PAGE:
Huinink – who said safety has been top of mind at the terminal since day one of the crisis – spoke with pride about how his staff kept the terminal in constant operation, to support the skeleton airline operations, which were bolstered by a pivot to facilitating cargo flights to what had previously been a passenger terminal only. “We are a small team of normally around 100 people, we maximise our outsourcing, but we chose to stop many of our contracts [to cut costs]. We had to make huge changes in our teams in order to keep our staff, keep the knowledge and keep working on the projects I had identified. “This meant that all of our staff had to work on the front line. I always give the example of our Head of Purchasing, who has been working as a security guard for two days a week, a role he has performed for a year now.” Those part-time front line workers included Huinink himself, of which he said: “As a leader, I think it is extremely important to walk the talk, to show that you’re there. If I ask my staff to be at the front line in the pandemic, I cannot sit behind my desk being arrogant. I need to be there too.” He acknowledged the contribution of retail and F&B concessionaires too. Huinink spoke at length about their contribution to keeping the JFKIAT flag flying: “The concession partners have been great. Kudos to them for remaining open even when passengers were not there. And they have really stepped up even if it was just with a few locations [initially].
JFKIAT has developed a virtual guide to New York City allowing users to experience its famous landmarks and destinations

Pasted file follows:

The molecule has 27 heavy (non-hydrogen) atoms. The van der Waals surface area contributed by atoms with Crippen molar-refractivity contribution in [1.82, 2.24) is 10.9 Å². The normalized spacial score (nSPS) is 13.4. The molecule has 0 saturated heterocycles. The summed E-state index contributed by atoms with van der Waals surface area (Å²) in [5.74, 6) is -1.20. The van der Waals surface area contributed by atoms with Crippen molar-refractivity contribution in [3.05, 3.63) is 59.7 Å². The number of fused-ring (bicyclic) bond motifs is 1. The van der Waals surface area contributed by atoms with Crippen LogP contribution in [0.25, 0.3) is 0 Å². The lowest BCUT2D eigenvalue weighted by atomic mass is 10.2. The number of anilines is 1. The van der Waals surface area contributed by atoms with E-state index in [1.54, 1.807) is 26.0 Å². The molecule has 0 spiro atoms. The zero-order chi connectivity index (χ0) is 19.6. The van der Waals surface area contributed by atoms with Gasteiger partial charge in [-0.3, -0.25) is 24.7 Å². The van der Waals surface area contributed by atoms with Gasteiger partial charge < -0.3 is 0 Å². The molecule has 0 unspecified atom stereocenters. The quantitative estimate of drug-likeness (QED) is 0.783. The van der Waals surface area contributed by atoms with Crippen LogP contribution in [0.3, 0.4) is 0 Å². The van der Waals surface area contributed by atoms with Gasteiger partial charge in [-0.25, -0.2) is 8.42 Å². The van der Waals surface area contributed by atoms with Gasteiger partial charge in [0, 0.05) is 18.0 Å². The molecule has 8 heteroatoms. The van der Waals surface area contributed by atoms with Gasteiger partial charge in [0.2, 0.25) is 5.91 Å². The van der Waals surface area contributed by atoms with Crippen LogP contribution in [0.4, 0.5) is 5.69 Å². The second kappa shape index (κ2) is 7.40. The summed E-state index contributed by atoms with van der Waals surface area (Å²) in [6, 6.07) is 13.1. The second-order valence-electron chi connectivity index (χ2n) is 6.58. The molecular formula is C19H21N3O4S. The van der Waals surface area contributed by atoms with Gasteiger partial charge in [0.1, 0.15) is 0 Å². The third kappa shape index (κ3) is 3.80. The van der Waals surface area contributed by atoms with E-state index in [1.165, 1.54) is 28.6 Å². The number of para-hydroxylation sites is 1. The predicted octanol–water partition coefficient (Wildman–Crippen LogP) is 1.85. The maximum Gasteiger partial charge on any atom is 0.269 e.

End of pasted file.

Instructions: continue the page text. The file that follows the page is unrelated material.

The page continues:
“You have to strike a balance as a terminal operator… do you want to give the passenger the experience and make sure that everything is open, or do you let your partners close, because you don’t want them to lose money? “We have chosen to try and achieve both which is difficult and sometimes you have heated discussions. But I think because we’ve had those long relationships, we’ve always tried to find good solutions together.” Those concessionaires have been provided with minimum annual guarantee (MAG) relief by JFKIAT’s partner, the Port Authority of New York and New Jersey, which has had control of CARES Act funds from the US government. Of that relief, Huinink said: “We found a good solution. The MAG relief is in place and has been extended over time. We have not yet reset all the contracts, but obviously that is coming. And those discussions are ongoing. You need to make sure that the long-term commercial plan is in place and that will not come overnight. “I think we need to constantly adapt and change and see how we can get the best customer experience and open as much as possible without the retailers going bankrupt. So that is a constant going back and forth.” Addressing the future of commercial concessions, Huinink said we are likely to see more “data-driven concepts that are relevant to the passenger demographics”. He said: “I really hope that this pandemic is able to increase the pace of implementation. I think it is extremely crucial to reach out to the consumer earlier on in their journey, get them into the mindset to buying and digitalisation and digital shopping experiences. Ecommerce is definitely something that will help there. “The Trinity thinking will always be at the forefront. This is an important area and we need to find a model which we still haven’t found as an industry. How do we all benefit and make the cake bigger instead of eating each other’s shares?” Huinink finished with a strong message of hope for the airport and travel retail industries: “I think the future is bright. It has been an extremely rough year for the airport industry, for us as a company and for me personally. But I’m looking forward to the new normal, I want to go back to travel. I think that the consumer is ready. “Let’s be clear: passengers and consumers want to go back to the magic of travelling, want to go back to having a great experience. And that starts at the airport with great retail concepts, food and dining options. I’m very optimistic that things will come back once countries start to open, and travel will be in very, very big demand. “If you work at an airport you really want to see it buzzing again, because that was a great feeling. I would really like to see that feeling back as soon as possible.” Click on the video for the full interview.